Abstract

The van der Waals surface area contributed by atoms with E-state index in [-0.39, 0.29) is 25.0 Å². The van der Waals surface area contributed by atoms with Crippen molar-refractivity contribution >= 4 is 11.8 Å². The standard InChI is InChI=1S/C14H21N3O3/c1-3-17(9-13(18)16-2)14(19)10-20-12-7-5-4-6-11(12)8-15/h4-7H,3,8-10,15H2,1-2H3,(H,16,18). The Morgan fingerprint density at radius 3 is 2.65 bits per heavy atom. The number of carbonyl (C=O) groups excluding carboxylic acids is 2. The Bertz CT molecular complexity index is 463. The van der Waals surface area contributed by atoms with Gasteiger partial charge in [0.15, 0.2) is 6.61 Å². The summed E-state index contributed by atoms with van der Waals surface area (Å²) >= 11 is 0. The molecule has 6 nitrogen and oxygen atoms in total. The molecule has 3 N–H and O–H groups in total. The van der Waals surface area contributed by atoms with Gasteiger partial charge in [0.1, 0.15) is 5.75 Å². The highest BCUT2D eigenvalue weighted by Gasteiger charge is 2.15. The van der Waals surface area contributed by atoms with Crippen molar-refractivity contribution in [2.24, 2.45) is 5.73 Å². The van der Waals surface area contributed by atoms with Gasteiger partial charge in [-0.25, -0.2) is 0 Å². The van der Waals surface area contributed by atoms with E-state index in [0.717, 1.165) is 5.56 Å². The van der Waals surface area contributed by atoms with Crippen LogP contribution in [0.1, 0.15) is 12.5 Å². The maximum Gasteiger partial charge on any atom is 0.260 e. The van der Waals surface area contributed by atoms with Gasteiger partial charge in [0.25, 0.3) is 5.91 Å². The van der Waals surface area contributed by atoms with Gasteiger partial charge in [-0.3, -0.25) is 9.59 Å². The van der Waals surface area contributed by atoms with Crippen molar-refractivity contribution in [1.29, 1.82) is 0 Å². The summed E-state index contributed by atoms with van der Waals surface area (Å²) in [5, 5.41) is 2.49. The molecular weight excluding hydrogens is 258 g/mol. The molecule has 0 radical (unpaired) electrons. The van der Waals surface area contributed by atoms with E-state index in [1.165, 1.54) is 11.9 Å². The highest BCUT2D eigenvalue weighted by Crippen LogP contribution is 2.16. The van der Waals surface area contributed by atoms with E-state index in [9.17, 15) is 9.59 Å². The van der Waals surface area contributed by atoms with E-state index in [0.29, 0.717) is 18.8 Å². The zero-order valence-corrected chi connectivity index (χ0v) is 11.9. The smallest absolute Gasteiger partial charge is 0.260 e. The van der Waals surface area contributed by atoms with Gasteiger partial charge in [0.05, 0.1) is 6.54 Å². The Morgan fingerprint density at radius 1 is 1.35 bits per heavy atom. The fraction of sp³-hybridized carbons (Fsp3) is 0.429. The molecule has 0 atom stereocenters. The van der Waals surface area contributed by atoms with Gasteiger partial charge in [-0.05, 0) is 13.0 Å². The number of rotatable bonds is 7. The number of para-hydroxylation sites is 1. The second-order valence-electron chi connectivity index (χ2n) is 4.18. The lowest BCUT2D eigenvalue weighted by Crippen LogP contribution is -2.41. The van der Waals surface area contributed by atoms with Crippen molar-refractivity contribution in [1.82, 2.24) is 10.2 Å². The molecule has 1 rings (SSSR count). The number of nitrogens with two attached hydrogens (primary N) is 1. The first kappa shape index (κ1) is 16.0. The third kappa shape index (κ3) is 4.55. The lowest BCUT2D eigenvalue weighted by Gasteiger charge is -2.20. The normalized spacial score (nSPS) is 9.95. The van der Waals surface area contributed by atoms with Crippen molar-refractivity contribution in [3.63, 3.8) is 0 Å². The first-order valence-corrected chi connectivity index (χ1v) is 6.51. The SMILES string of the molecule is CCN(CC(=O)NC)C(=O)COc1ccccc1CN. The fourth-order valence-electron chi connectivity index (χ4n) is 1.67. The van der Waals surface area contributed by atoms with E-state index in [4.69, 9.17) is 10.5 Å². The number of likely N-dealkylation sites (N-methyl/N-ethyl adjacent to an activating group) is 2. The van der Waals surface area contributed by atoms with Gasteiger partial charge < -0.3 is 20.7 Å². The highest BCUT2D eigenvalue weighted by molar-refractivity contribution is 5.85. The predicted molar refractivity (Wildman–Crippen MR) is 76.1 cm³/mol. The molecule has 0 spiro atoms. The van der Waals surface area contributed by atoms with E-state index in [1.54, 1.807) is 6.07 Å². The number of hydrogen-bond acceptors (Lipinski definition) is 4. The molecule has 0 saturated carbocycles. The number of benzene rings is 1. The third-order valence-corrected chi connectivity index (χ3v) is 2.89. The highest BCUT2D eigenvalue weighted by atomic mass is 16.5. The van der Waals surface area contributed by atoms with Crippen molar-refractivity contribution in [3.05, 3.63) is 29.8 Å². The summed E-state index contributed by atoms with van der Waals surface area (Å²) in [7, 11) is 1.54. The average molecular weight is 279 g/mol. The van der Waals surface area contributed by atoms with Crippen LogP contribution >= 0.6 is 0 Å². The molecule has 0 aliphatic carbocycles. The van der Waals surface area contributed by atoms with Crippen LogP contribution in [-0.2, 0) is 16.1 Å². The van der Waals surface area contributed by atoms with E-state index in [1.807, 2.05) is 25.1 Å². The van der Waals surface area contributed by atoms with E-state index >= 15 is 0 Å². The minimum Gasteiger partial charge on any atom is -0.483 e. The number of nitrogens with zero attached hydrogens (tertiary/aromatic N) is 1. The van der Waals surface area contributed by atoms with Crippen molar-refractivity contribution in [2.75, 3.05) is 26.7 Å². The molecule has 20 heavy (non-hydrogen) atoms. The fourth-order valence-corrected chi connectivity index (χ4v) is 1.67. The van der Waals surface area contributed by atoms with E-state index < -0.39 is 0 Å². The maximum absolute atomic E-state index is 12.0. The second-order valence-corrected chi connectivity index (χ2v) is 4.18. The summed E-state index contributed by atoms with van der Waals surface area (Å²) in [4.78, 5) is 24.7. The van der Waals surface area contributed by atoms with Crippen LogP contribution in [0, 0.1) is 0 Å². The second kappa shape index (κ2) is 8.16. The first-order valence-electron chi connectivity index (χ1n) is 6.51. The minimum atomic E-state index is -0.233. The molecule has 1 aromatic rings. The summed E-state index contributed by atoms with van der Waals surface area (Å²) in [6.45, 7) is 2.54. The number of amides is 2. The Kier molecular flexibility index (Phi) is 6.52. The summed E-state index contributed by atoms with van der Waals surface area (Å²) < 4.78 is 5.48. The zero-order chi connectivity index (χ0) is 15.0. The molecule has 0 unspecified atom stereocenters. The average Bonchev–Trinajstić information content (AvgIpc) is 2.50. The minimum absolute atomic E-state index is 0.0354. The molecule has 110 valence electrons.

Orogenic cycles may be viewed as comprising two extensional stages that are separated by a stage of contraction. This sequence has characterized the evolution of most mountain belts resulting from continental collision, and the structural signature of individual stages is recognized on a wide variety of scales, i.e. from microscopic to regional. Whereas the history of mountain belts is generally inferred from observations carried out at different sites, the entire sequence of deformation is very rarely recorded in single exposures. The double switch in tectonic regime that led to the development of the Lucanian Apennines in southern Italy, from pre-orogenic drifting through synorogenic thrusting to post-orogenic extension, is preserved in a superb metre-scale outcrop at Serra Manarella, in the vicinity of San Fele. A Late Jurassic, synsedimentary normal fault is sealed by strata affected by a Mid-Pliocene thrust-related fold. This composite structure, in turn, is truncated by a Mid-Pleistocene normal fault. Observation of these relationships represents a unique opportunity to unequivocally establish the relative chronology of deformations in the Lucanian Apennines, and may provide useful constraints for regional cross-section restoration.

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